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For us who strive to follow. May I reach
That purest heaven; be to other souls
The cup of strength in some great agony;
Enkindle generous ardor; feed pure love;
Beget the smiles that have no cruelty;
Be the sweet presence of a good diffused,
And in diffusion ever more intense.
So shall I join the choir invisible,
Whose music is the gladness of the world.

George Eliot.

Absence.

WHAT shall I do with all the days and hours

That must be counted ere I see thy face? How shall I charm the interval that lowers

Between this time and that sweet time of grace?

I'll tell thee: for thy sake, I will lay hold

Of all good aims, and consecrate to thee, In worthy deeds, each moment that is told

While thou, beloved one, art far from me.

For thee, I will arouse my thoughts to try

All heavenward fights, all high and holy strains ; For thy dear sake, I will walk patiently

Through these long hours, nor call their minutes pains.

I will this weary blank of absence make

A noble task-time, and will therein strive To follow excellence, and to o’ertake

More good than I have won since yet I live.

So may this darksome time build up in me

A thousand graces which shall thus be thine; So may my love and longing hallowed be,

And thy dear thought an influence divine.

Frances Anne Kemble.

The Reaper and the Flowers.

THERE is a Reaper, whose name is Death,

And, with his sickle keen,
He reaps the bearded grain at a breath,

And the flowers that grow between.

“Shall I have naught that is fair?” saith he;

“Have naught but the bearded grain ? Though the breath of these flowers is sweet to me,

I will give them all back again."

He gazed at the flowers with tearful eyes,

He kissed their drooping leaves; It was for the Lord of Paradise

He bound them in his sheaves.

"My Lord has need of these fowerets gay,"

The Reaper said, and smiled; “Dear tokens of the earth are they,

Where he was once a child.

“ They shall all bloom in fields of light,

Transplanted by my care,
And saints, upon their garments white,

These sacred blossoms wear."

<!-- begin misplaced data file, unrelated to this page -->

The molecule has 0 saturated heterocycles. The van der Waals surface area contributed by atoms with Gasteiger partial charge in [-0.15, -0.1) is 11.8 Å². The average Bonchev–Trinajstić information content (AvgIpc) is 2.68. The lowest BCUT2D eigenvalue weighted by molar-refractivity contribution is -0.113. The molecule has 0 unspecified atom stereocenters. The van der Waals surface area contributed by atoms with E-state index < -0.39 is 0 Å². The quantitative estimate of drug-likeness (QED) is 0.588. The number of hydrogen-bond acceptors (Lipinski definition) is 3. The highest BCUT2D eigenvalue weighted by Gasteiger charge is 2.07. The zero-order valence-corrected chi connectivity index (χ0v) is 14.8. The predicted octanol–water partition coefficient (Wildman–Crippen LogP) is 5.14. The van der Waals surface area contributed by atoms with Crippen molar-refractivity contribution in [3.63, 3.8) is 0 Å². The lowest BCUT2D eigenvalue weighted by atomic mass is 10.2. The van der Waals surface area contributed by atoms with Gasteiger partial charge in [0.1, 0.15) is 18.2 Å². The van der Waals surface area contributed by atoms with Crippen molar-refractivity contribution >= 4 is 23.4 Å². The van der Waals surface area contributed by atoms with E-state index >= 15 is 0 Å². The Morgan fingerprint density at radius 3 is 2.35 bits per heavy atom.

And the mother gave, in tears and pain,

The flowers she most did love;
She knew she should find them all again

In the fields of light above.

O, not in cruelty, not in wrath,

The Reaper came that day; 'Twas an angel visited the green earth,

And took the flowers away.

Long fellow

84

POEMS

de oth has entered there

Min Hunneman

Oct 29,1924

Resignation.

THERE is no flock, however watched and tended,

But one dead lamb is there!
There is no fireside, howsoe'er defended,

But has one vacant chair !

The air is full of farewells to the dying,

And mournings for the dead;
The heart of Rachel for her children crying,

Will not be comforted!

Let us be patient! These severe afflictions

Not from the ground arise,
But oftentimes celestial benedictions

Assume this dark disguise.

We see but dimly through the mists and vapors;

Amid these earthly damps,
What seem to us but sad, funereal tapers

May be heaven's distant lamps.

There is no Death! What seems so is transition;

This life of mortal breath
Is but a suburb of the life elysian,

Whose portal we call Death.

She is not dead, the child of our affection,

But gone unto that school
Where she no longer needs our poor protection,

And Christ himself doth rule.

In that great cloister's stillness and seclusion,

By guardian angels led,
Safe from temptation, safe from sin's pollution,

She lives, whom we call dead.

Day after day we think what she is doing

In those bright realms of air ;
Year after year, her tender steps pursuing,

Behold her grown more fair.

Thus do we walk with her, and keep unbroken

The bond which nature gives,
Thinking that our remembrance, though unspoken,

May reach her where she lives.

Not as a child shall we again behold her ;

For, when with raptures wild
In our embraces we again enfold her,

She will not be a child,

But a fair maiden, in her Father's mansion,

Clothed with celestial grace;
And beautiful with all the soul's expansion

Shall we behold her face.

And though at times, impetuous with emotion

And anguish long suppressed,
The swelling heart heaves, moaning like the ocean

That cannot be at rest,

We will be patient, and assuage the feeling

We may not wholly stay;
By silence sanctifying, not concealing,

The grief that must have way.

Longfellow.

The Eternal Goodness.

WITHIN the maddening maze of things,

And tossed by storm and flood,
To one fixed stake my spirit clings :

I know that God is good.

I long for household voices gone,

For vanished smiles I long;
But God hath led my dear ones on,

And he can do no wrong.

I know not what the future hath

Of marvel or surprise,
Assured alone that life and death

His mercy underlies.

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The dear home faces whereupon
The fitful firelight paled and shone,
Henceforward, listen as we will,
The voices of that hearth are still;
Look where we may, the wide earth o'er,
Those lighted faces smile no more.
We tread the paths their feet have worn,

We sit beneath their orchard trees,

We hear, like them, the hum of bees,
And rustle of the bladed corn;
We turn the pages that they read,

Their written words we linger o'er,
But in the sun they cast no shade,
No voice is heard, no sign is made,

No step is on the conscious floor!
Yet love will dream, and faith will trust
(Since He who knows our need is just),
That somehow, somewhere, meet we must.

Alas for him who never sees
The stars shine through his cypress-trees!
Who, hopeless, lays his dead away,

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